Do you want content like this delivered to your inbox?

Make Summer Landscaping Easier With These 6 Tips

Betsy Schuman Dodek

Licensed in Washington, DC & Maryland Having grown up in Potomac, MD, Betsy considers herself a native Washingtonian...

Licensed in Washington, DC & Maryland Having grown up in Potomac, MD, Betsy considers herself a native Washingtonian...

Jul 10 6 minutes read

It’s common wisdom that well-designed landscaping improves curb appeal and increases your home’s value. But many people aren’t sure where to start, and if gardening isn’t your passion, the sheer amount of work can seem daunting. Here are six ways to reduce the effort it takes to get stunning and valuable landscaping this summer.

1. Replace high-maintenance plants with native species.

The plants that require the least amount of work to look beautiful are plants that are native to your location. These will require fewer resources than non-native plants—less water, fertilizer, and effort—because they’re adapted to grow in your environment already. They’re less likely to need pesticides too; many have naturally-developed defenses against pests native to your area. That means you won’t have to work as hard for a massive boost in curb appeal. Additionally, native plants turn your home into a thriving part of the ecosystem. They’ll attract pollinators like honeybees and butterflies, and they’re also better for native birds. Check out the local environmental department website for more information.

2. Rethink your watering schedule.

When is the best time to water your lawn, flowers, and garden? Turns out, it’s early in the morning. Morning watering gives your plants the water they’ll need throughout the day while saving water and preventing plant diseases. By comparison, an afternoon schedule wastes a significant amount of water due to evaporation, while a nighttime schedule leads to resting water around the roots of the plant, which encourages rot and other illnesses. Those are problems you’ll have to solve later to keep your landscaping looking nice, which means more work for you. For those reasons, morning watering is the way to go.

3. Install a drip system.

Don’t want to get up early to do your morning watering? Invest in a set-it-and-forget-it irrigation system to do it for you. A drip system slowly and evenly delivers water to the bases of all your plants, conserving water and, once it’s set up, a lot of time and energy.  All you have to do is flip the on switch at the right time, and all of your plants on the system will receive the water they need.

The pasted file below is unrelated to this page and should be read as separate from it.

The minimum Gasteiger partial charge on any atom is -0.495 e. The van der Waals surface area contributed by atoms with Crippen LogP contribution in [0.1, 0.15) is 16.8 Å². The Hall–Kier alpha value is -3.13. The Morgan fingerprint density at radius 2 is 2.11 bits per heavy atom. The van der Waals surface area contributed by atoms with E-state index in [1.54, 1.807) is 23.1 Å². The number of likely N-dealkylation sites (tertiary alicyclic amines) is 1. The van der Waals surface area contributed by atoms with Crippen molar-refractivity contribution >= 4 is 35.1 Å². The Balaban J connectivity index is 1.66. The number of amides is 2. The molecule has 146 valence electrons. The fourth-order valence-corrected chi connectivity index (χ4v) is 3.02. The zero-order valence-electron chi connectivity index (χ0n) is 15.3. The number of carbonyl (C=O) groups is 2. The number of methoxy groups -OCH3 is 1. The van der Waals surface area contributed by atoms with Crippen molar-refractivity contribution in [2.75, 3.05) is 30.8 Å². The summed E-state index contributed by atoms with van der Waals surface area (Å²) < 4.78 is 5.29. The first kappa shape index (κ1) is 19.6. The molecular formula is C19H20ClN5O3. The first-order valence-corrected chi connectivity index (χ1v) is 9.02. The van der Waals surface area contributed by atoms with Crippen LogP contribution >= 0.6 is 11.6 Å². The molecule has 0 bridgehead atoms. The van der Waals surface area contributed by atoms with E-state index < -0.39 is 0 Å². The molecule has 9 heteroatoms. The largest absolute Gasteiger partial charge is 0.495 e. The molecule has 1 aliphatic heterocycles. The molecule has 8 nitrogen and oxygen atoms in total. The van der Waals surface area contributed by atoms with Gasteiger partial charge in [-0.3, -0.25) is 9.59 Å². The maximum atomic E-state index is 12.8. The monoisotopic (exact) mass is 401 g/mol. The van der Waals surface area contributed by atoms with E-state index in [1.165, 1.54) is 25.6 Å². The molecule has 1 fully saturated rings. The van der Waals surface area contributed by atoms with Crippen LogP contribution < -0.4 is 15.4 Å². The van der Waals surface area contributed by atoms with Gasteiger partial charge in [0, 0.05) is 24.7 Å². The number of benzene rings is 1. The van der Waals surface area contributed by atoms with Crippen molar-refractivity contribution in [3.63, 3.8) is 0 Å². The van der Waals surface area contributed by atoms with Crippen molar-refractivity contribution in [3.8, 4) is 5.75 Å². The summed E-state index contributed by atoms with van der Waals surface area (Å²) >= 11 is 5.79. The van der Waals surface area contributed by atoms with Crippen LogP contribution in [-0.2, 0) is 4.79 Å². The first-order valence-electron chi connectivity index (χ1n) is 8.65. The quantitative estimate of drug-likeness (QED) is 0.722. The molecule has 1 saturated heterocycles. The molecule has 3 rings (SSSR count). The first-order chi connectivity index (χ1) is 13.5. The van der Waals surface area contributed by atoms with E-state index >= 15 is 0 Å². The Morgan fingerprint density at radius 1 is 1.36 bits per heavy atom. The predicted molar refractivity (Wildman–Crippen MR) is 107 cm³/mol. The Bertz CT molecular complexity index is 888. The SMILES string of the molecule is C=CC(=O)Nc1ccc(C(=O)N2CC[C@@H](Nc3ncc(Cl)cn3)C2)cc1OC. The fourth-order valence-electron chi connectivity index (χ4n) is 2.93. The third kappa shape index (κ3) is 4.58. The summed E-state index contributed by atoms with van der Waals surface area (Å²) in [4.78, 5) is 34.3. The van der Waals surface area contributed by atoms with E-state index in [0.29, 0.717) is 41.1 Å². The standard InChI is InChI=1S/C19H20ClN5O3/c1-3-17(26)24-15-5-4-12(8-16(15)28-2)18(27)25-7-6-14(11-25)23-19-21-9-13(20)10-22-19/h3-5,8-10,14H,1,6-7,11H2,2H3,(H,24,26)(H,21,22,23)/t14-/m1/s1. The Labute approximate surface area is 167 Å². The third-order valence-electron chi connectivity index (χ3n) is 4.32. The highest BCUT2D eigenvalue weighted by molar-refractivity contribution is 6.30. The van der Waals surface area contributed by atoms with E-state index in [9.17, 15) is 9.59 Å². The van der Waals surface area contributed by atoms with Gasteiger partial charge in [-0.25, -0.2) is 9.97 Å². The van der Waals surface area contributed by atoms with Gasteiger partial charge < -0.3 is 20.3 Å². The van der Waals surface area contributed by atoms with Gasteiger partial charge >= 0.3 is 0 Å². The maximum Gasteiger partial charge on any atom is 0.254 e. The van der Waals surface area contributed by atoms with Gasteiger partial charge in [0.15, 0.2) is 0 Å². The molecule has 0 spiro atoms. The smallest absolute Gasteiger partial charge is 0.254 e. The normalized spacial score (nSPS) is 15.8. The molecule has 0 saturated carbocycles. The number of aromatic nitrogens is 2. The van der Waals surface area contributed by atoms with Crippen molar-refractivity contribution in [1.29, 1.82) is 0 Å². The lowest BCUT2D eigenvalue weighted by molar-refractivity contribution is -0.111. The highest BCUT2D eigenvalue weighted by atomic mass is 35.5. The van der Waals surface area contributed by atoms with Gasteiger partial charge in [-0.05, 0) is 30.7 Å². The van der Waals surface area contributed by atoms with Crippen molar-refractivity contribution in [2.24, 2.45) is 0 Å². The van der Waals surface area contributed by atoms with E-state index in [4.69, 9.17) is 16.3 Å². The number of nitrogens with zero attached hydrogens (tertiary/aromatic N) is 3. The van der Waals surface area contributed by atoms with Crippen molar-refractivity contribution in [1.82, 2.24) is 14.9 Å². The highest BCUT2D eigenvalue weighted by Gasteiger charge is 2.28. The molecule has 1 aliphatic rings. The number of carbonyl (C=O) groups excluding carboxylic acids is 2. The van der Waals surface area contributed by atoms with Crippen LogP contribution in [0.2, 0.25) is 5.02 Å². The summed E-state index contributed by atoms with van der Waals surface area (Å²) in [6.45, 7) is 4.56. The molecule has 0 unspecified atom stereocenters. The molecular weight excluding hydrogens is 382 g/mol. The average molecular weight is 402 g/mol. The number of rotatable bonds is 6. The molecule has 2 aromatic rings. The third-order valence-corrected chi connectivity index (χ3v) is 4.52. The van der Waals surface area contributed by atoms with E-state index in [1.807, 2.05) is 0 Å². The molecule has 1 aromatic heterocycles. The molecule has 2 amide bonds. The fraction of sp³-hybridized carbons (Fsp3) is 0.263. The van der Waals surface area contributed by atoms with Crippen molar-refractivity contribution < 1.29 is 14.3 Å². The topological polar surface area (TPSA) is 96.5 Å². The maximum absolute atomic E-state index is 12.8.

Don’t want to turn the water on and off every day? Check out smart water control devices that can be programmed to run on a schedule and even adjust to local weather conditions. You can pair your drip system with automatic sprinklers for your lawn and never worry about watering again.

4. Got grass? Mow high and leave the clippings.

Many people think that by mowing the lawn short, you’re lengthening the time you have between mowings. However, remember that your lawn is alive, and by cutting your grass very short, you’re increasing the stress on the plant—which has high-maintenance consequences. Too-short grass is more likely to turn brown and crispy, fall prey to pests or disease, and even to die in patches. You’ll spend much more time trying to repair those problems after they occur than you would mowing a little higher and more often.

While we’re on the subject of mowing—it’s also a good idea to leave the clippings on the lawn. It might seem messy, but grass clippings fertilize your lawn by adding nitrogen and important nutrients back into the soil. Think about it this way: leaving the clippings on the lawn means no raking and bagging and no extra step for fertilization.

5. Mulch it up.

Mulch is a layer of organic material you lay over the soil to keep it cool, retain water, and add nutrients. Another great benefit? Mulch keeps weeds at bay by smothering them, which means less time spent weeding and more time enjoying your outdoor space. Just make sure that you place your mulch correctly. If it’s too close to the base of your plants and trees, it can encourage rot because it holds moisture. To avoid this, it’s best to leave at least three inches of space between the stems of your plants and the mulch. This will also provide better air circulation and prevent insects from nesting at the base of your plants.

6. Add some shade.

Both you and your plants will benefit from adding some shade to your outdoor space. You can make this project big or small. Try adding a large, ornate trellis with climbing vines, or something simple like a shade sail. Just a little bit of protection from the blazing afternoon sun will help your plants thrive with less attention, making your life easier. Another upside? You can use the shaded space for picnics, get-togethers, outdoor activities, and more.

Curb appeal on point? Let’s talk listing.

Summer is a great time to sell a home. Your landscaping is looking great, and there are more buyers in the market for a new house. If you’re thinking about selling your home this season, click the button below.

Let's Talk
We use cookies to enhance your browsing experience and deliver our services. By continuing to visit this site, you agree to our use of cookies. More info